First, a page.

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Survival: Deer Hunter Rescued After Being Lost in Manitoba for Three Weeks

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December 10, 2012

Survival: Deer Hunter Rescued After Being Lost in Manitoba for Three Weeks

By Chad Love

A Canadian deer hunter who vanished on Nov. 15 was finally rescued this weekend after wandering the bush for three weeks.

From this story in the http://www.calgaryherald.com/news/Lost+Manitoba+hunter+describes+survive... " target="_blank">Calgary Herald:
A hunter who turned up after being lost in the southeast Manitoba bush for three weeks says thoughts of his family and the hundreds of people who were looking for him kept him going. "(It was) my wife and my son and the knowledge that the search and rescue community and people I don't even know were out looking," said Brad Lambert, who turned up safe and sound Saturday after spending 21 nights in his truck, stranded in the bush. "That means a great deal."

According to the story, the 46-year-old Lambert was last seen on November 15 when he stopped to buy supplies for a deer hunt, but when Lambert took a wrong turn on the wrong trail he became stranded in a remote area. When Lambert failed to return home, searchers began combing the area but failed to find him. Lambert had no food and ate nothing during the ordeal, but was able to melt snow for water. When searchers failed to find him, Lambert eventually began walking and found a road, where he was eventually picked up.

Comments (12)

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from Pathfinder1 wrote 1 year 18 weeks ago

Hi...

Always great to hear about a happy ending. Too many others have perished under similar circumstances.

Apparently, some outdoorsmen don't realize what the 'innocent' dangers that can befall them might be. Even for a half day afield, why not be cautious and carry necessary survival items with you?

Why be a statistical fragment when there are other options...?? Carry your basic survival kit every time you're afield. I bet Mr. Lambert will from now on...!!

+1 Good Comment? | | Report
from elkslayer wrote 1 year 18 weeks ago

The source article fails to explain how he became "stranded". It says he spent 21 nights in his truck; Was it stuck? Out of Fuel? Broken down?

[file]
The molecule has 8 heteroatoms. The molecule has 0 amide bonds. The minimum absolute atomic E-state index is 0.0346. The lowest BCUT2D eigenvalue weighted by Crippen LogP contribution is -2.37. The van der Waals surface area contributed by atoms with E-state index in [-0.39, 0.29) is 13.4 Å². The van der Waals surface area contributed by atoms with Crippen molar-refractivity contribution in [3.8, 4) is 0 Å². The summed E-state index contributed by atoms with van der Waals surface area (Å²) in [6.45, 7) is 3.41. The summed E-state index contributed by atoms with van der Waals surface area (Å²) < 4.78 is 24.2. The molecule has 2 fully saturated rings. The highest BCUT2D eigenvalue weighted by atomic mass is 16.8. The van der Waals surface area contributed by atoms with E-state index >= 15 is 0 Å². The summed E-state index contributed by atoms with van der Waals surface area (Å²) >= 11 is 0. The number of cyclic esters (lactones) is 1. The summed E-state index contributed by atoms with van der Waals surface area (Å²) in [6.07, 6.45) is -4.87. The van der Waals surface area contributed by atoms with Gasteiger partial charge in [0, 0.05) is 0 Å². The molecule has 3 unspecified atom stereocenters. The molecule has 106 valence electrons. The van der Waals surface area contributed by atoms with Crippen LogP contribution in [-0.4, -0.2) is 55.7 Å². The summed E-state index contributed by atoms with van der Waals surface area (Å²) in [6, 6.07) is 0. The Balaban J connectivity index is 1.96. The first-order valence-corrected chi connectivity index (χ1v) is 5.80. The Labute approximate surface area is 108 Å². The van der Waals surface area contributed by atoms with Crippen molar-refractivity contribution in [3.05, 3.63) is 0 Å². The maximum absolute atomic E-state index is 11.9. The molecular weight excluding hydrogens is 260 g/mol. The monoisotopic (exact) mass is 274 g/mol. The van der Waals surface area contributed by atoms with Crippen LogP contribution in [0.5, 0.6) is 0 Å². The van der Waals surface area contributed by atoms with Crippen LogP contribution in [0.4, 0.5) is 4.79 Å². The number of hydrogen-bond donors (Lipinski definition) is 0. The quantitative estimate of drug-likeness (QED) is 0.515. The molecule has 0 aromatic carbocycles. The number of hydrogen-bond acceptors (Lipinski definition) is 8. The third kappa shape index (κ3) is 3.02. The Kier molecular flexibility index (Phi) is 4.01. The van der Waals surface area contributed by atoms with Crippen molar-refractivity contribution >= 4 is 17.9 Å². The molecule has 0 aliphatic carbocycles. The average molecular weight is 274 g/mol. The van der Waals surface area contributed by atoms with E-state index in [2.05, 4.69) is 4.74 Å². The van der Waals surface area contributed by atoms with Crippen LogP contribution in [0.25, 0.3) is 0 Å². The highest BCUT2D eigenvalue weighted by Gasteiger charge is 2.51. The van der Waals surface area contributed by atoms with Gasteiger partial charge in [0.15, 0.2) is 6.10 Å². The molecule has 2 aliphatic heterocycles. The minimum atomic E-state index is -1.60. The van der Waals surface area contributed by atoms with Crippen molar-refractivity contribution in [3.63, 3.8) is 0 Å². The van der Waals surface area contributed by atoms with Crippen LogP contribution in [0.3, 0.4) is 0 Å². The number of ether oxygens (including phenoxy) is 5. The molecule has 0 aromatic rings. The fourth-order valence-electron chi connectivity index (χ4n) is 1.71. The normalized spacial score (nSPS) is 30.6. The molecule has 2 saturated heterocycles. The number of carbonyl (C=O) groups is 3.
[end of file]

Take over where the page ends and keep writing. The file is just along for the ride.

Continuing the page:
Even then he was in a location that he drove to, why couldn't he have found his way out by going back the way he came? When he finally did walk out it says he had to go through the "bush" to find a road; why not use the road his truck was sitting on?

I would like to know why he didn't follow the road he came in on, which he must have been close to if he spent the nights in his truck.

Most importantly I want to know how he went 21 days without killing something to eat. He was hunting after all he must have had a weapon.

+1 Good Comment? | | Report
from Ontario Honker ... wrote 1 year 18 weeks ago

This story is more than a little hard to believe. I was only overnight without food in freezing temperatures back in October 1971 and just barely made it out alive. Doctor who examined me went through every thermometer in the clinic before he would believe my body temp. Said I should have been dead. And it never got down to -25C either! Just barely below 32F. The guy couldn't follow his own tire tracks and walk out for help? Pffffffft! Don't need a compass or map for that! Sorry, but something really stinks with this tale and anyone who has spent time in that country this time of year would have to agree. There is no way in hell his body could generate enough heat to keep him alive without food for that length of time in those temps. No way! Thirty years ago any news reporter worth a crap in this country would have laughed at such a story. Goes to show you how soft and naive our society has become.

+1 Good Comment? | | Report
from Ontario Honker ... wrote 1 year 18 weeks ago

We had a similar incident many years ago back in Montana when I was with the search and rescue. That guy wasn't "lost" for 21 days, more like four. We found his vehicle alright but he was nowhere in the area and we eventually abandoned the search. He miraculously turned up not far away on a logging road several days later all hale and hearty even though he had no food, fire, or shelter and a helluva storm had been raging. No one in the S&R bought his BS about wandering around in the bush all that time. Sure enough it turned out he had been ... otherwise occupied (at a local motel, if I remember correctly). His co-conspirator had followed him in her vehicle and then brought him back once they had done the deed ... enough times.

+1 Good Comment? | | Report
from dale freeman wrote 1 year 18 weeks ago

You're right on target, ,"ONTARIO HONKER".
His story went straight south when he stated he ate nothing, when he had last been seen buying supplies and then all the other questions that you'll have brought up.
Sounds like the makings of a good police class.

0 Good Comment? | | Report
from Ontario Honker ... wrote 1 year 18 weeks ago

By the way, in that Montana example it was the guy's wife who sent us out looking for him, and she was not the one who was keeping things warm at the motel.

0 Good Comment? | | Report
from Ontario Honker ... wrote 1 year 18 weeks ago

I suppose technically the Montana guy couldn't be charged for wasting emergency service's time. After all, he had been "in the bush" for the duration ... :-)

+1 Good Comment? | | Report
from Pathfinder1 wrote 1 year 18 weeks ago

Hi...

Yeah, I gotta admit that I should have read the 'story' a second time. Just too many details were left out.

IF it did actually happen...great...but where is 'The Rest of the Story'...!!

+1 Good Comment? | | Report
from Bioguy01 wrote 1 year 18 weeks ago

I'm with OHH on this...something's not adding up. Why would you stay with your vehicle for more than a few days? Obviously there was a road leading to where his truck was stranded...did it really take him 21 days to figure out he should start walkin' back out? This guys was lucky to be sure, and it's miraculous he's alive if the story is true, but this was almost a Darwin award.

0 Good Comment? | | Report
from dale freeman wrote 1 year 17 weeks ago

in the "BUSH" for 21 days, oh gosh.

0 Good Comment? | | Report
from Ontario Honker ... wrote 1 year 17 weeks ago